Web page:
Reading popular, digital reading device ownership up
Posted by Elena del Valle on January 14, 2013
23 percent said they read ebooks
Selling a book? Thinking of becoming an author? You may be in luck. It seems many Americans are reading books. Whether it’s printed books, purchased or borrowed e-books (from the library) reading is popular. At the end of last year, 75 percent of Americans 16 and older said they read books, according to a Pew Research Center’s Internet & American Life Project phone survey of 2,252 people 16 years and older, and a related article by Lee Rainie and Maeve Duggan. Those numbers represent a 3 percent decline compared to 2011 when 78 percent of survey takers said they read books.
A closer look reveals an increase in e-book readers with 23 percent of survey takers 16 and older saying they read e-books, up from 16 percent the previous year; and 13 percent of them said they had listened to an audio book. It’s no wonder since the percent of survey takers who own a book reading device (tablet, computer or e-book reader) went from 18 percent in 2011 to 33 percent in 2012.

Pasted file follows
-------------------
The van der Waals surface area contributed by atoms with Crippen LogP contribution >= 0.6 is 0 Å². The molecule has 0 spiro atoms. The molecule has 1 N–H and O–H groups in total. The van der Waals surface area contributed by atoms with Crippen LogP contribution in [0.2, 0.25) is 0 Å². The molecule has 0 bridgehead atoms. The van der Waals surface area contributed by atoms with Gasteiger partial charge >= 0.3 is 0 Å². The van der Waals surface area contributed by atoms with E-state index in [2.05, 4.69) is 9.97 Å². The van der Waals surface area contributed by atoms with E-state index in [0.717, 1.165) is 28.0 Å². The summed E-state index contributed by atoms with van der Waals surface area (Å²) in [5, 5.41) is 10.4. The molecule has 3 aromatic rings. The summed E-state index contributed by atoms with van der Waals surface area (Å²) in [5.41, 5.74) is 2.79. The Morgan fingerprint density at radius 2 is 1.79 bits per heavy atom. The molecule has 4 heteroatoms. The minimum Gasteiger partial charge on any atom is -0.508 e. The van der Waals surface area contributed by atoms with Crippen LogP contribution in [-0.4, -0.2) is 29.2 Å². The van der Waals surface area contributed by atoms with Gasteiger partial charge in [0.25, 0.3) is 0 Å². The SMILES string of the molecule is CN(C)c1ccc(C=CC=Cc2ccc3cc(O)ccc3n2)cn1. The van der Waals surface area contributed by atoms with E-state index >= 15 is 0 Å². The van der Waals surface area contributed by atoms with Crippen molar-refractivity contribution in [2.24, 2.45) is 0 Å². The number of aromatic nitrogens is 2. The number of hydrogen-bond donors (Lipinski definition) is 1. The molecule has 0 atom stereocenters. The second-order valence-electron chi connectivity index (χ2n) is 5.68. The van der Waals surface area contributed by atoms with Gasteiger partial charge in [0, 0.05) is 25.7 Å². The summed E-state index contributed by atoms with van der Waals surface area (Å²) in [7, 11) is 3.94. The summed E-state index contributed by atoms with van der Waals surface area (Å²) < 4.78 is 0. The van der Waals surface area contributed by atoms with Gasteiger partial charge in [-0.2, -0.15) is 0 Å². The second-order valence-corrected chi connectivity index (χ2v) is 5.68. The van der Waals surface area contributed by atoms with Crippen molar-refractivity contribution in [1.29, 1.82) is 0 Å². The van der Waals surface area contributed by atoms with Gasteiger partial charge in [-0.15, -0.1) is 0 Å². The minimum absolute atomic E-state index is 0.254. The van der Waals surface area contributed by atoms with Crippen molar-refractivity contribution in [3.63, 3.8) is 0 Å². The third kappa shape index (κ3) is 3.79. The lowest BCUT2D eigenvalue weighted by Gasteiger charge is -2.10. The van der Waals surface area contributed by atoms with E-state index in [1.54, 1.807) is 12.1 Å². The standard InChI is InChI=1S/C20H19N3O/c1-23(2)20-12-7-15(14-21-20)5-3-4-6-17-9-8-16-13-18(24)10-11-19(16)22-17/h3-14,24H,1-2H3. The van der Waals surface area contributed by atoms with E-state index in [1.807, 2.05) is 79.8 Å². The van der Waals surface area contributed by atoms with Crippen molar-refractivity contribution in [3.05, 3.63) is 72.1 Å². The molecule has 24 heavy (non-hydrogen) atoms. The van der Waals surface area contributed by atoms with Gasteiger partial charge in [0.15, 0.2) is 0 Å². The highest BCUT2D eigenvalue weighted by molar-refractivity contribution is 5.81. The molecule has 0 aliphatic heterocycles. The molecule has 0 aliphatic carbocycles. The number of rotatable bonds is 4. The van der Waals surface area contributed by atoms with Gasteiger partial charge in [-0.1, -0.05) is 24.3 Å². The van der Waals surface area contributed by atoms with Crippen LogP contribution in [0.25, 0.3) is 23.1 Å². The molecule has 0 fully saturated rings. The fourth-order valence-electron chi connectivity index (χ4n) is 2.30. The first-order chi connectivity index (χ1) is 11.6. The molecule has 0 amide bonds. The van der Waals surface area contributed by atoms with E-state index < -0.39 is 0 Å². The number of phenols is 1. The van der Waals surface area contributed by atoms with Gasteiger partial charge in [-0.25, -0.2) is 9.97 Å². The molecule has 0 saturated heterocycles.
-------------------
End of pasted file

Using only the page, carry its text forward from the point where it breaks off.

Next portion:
14 percent said they read 21 or more books
The increase in e-book readers between 2011 and 2012 was 11 percent among non Hispanic blacks, 10 percent among non Hispanic whites and 5 percent among Hispanics. Print book reading dropped from 72 percent to 67 percent over the same time period, according to the same Pew data.
In the past year, 7 percent of survey takers said they had read one book; 12 percent said they had read four to five books; 13 percent said they had read eleven to twenty books; and 14 percent indicated they had read 21 or more books. The mean number of books read by women was 17 compared to 13 by men. The most likely e-book readers? People between 30 and 49 with college or graduate degrees and those who live in households with an income of more than $75,000.